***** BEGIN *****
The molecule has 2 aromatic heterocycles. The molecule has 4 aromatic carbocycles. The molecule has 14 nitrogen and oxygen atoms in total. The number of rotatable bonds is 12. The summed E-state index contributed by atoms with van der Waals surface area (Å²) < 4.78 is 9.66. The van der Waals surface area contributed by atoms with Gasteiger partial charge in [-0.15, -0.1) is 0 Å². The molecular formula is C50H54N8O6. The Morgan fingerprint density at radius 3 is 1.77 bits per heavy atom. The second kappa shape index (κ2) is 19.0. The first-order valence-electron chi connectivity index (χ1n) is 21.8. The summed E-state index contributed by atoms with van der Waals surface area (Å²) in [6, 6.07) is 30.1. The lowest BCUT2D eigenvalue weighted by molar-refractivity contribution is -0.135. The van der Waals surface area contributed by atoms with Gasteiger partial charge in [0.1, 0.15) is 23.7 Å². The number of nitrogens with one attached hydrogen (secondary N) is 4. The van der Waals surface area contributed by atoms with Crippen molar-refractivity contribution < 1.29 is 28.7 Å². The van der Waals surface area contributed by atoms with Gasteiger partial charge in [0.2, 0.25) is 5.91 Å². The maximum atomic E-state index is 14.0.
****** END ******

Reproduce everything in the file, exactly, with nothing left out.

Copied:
The molecule has 2 aromatic heterocycles. The molecule has 4 aromatic carbocycles. The molecule has 14 nitrogen and oxygen atoms in total. The number of rotatable bonds is 12. The summed E-state index contributed by atoms with van der Waals surface area (Å²) < 4.78 is 9.66. The van der Waals surface area contributed by atoms with Gasteiger partial charge in [-0.15, -0.1) is 0 Å². The molecular formula is C50H54N8O6. The Morgan fingerprint density at radius 3 is 1.77 bits per heavy atom. The second kappa shape index (κ2) is 19.0. The first-order valence-electron chi connectivity index (χ1n) is 21.8. The summed E-state index contributed by atoms with van der Waals surface area (Å²) in [6, 6.07) is 30.1. The lowest BCUT2D eigenvalue weighted by molar-refractivity contribution is -0.135. The van der Waals surface area contributed by atoms with Gasteiger partial charge in [0.1, 0.15) is 23.7 Å². The number of nitrogens with one attached hydrogen (secondary N) is 4. The van der Waals surface area contributed by atoms with Crippen molar-refractivity contribution < 1.29 is 28.7 Å². The van der Waals surface area contributed by atoms with Gasteiger partial charge in [0.2, 0.25) is 5.91 Å². The maximum atomic E-state index is 14.0.